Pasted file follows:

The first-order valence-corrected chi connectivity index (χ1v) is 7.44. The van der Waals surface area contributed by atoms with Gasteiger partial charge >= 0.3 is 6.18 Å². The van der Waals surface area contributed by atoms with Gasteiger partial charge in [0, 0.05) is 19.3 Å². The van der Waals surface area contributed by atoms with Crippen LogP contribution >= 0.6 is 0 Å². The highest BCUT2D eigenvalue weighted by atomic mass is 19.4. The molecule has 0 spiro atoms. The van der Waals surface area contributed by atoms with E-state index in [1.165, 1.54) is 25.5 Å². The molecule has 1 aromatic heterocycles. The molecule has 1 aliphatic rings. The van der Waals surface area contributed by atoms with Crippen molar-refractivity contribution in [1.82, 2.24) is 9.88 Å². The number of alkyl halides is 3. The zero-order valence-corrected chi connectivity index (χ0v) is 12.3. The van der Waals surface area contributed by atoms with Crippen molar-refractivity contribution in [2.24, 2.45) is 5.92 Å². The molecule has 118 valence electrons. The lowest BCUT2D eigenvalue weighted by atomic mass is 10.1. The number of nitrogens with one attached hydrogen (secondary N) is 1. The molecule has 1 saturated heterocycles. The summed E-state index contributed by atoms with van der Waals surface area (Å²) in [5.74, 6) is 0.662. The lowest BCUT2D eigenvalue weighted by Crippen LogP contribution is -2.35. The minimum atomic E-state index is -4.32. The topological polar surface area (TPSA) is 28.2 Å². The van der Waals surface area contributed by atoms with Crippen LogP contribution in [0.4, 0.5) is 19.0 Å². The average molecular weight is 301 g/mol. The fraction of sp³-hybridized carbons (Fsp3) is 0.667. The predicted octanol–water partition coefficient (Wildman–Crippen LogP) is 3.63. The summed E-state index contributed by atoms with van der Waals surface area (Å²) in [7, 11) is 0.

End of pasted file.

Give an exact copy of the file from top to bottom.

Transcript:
The first-order valence-corrected chi connectivity index (χ1v) is 7.44. The van der Waals surface area contributed by atoms with Gasteiger partial charge >= 0.3 is 6.18 Å². The van der Waals surface area contributed by atoms with Gasteiger partial charge in [0, 0.05) is 19.3 Å². The van der Waals surface area contributed by atoms with Crippen LogP contribution >= 0.6 is 0 Å². The highest BCUT2D eigenvalue weighted by atomic mass is 19.4. The molecule has 0 spiro atoms. The van der Waals surface area contributed by atoms with E-state index in [1.165, 1.54) is 25.5 Å². The molecule has 1 aromatic heterocycles. The molecule has 1 aliphatic rings. The van der Waals surface area contributed by atoms with Crippen molar-refractivity contribution in [1.82, 2.24) is 9.88 Å². The number of alkyl halides is 3. The zero-order valence-corrected chi connectivity index (χ0v) is 12.3. The van der Waals surface area contributed by atoms with Crippen molar-refractivity contribution in [2.24, 2.45) is 5.92 Å². The molecule has 118 valence electrons. The lowest BCUT2D eigenvalue weighted by atomic mass is 10.1. The number of nitrogens with one attached hydrogen (secondary N) is 1. The molecule has 1 saturated heterocycles. The summed E-state index contributed by atoms with van der Waals surface area (Å²) in [5.74, 6) is 0.662. The lowest BCUT2D eigenvalue weighted by Crippen LogP contribution is -2.35. The minimum atomic E-state index is -4.32. The topological polar surface area (TPSA) is 28.2 Å². The van der Waals surface area contributed by atoms with Crippen LogP contribution in [0.4, 0.5) is 19.0 Å². The average molecular weight is 301 g/mol. The fraction of sp³-hybridized carbons (Fsp3) is 0.667. The predicted octanol–water partition coefficient (Wildman–Crippen LogP) is 3.63. The summed E-state index contributed by atoms with van der Waals surface area (Å²) in [7, 11) is 0.